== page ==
GIF images use what is known as an indexed colour scheme, instead of each pixel being stored as three bytes (one for each of red, green, blue), each pixel is stored as 1 byte. The value of this byte is used as an index into a table of fixed colours. Since there are 256 possible states for one byte, the table has at most 256 entries and therefore a GIF image can at most be made up out 256 different colours.
One consequence of indexed colour is that the appearance of an image can be changed without changing the values in the pixels but by just changing the colours in the colour table. By doing this in clever ways it is possible to achieve some interesting effects, some of these will be discussed here.
As an initial example consider the following image on the left, it should appear entirely green. On the right is a grid of 256 colours representing the colour index table. In this case index 0 is white, index 1 and 2 are green, and the remaining indices are all black (they aren't used in the image).
We are free to change the values in the colour table at will. For example if we change the colour for index 1 to blue, then all the pixels in the image that refer to index 1 will immediately change their colour. The resulting colour table is shown below on the right, the resulting image is shown on the left. Note that the image data on the left above and below are identical, only the colour table has been changed. If you have appropriate image editing software you can download the apparently total green image above and change the first colour index to whatever colour you wish, making the hidden message visible.
Of course this didn't happen by magic, this image was specially created by creating a coloured background and writing the text on it in a different colour. The index (1 in this case) for the text was then set to the same colour (green in this case) a the background.
While potentially tedious if done by hand, this technique is not limited to simple images as shown above. Any picture represented as a GIF image can have a message encoded into it as long as there are enough spare entries in the colour table. In general you need an image that only uses half it's colour table entries, the other half can be used to encode anything, even a whole different image.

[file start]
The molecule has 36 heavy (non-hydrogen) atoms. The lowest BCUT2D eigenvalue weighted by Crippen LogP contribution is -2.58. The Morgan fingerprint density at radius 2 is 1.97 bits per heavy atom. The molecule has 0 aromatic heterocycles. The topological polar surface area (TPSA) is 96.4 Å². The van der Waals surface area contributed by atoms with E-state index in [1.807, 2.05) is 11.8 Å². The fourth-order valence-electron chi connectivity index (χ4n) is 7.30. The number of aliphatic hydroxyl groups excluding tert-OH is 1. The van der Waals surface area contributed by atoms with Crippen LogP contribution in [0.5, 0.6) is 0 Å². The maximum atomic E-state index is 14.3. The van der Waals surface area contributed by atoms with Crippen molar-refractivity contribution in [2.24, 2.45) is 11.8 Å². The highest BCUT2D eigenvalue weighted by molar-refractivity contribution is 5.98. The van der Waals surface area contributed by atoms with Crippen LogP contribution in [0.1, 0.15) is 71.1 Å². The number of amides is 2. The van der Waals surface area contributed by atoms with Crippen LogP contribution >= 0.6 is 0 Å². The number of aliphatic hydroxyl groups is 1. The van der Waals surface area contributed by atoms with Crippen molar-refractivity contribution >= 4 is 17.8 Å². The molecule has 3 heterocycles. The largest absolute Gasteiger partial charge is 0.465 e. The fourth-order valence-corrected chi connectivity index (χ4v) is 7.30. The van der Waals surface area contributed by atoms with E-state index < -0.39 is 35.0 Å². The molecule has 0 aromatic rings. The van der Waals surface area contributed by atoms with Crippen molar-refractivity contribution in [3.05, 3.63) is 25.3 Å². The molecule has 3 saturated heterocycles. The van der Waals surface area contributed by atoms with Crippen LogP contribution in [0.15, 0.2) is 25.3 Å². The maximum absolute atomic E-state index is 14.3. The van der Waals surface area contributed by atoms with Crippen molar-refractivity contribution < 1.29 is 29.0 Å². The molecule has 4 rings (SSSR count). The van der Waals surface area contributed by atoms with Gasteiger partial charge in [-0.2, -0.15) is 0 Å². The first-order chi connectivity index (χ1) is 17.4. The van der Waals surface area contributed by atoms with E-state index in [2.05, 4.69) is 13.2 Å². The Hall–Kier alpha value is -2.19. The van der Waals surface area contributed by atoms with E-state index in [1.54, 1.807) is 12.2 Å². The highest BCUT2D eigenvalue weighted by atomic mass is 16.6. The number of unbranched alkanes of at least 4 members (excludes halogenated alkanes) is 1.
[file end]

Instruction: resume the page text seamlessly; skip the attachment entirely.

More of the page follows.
In the past this technique was a common way to achieve special effects, the technique was known as index colour animation. To achieve animation effects with minimal processing, specially designed images would have their colour tables varied yielding the appropriate animation. The more expensive alternative for a 24 bit image is to modify every pixel, colour table animation only required the much smaller colour table to be changed.
Consider the image below on the left and its associated colour palette on the right. The palette consist of just 9 values, although white isn't actually used (most gif software insist on at least a white and black entry in the colour palette).
By changing the palette at each time step, annoying little animation like the following could be created. Of course with a skilled hand more pleasant colour table animations were used to create opening flowers, waterfalls, bouncing balls, scrolling text, etc.
Please note that the animation above is NOT represented here using colour table animation but rather as an animated gif in order to convey the principle. Colour table animation is generally reserved for what are now considered old graphics systems that were inherently indexed colour. Colour animation was achieved by changing the system colour palette, the result would appear as shown in the image above.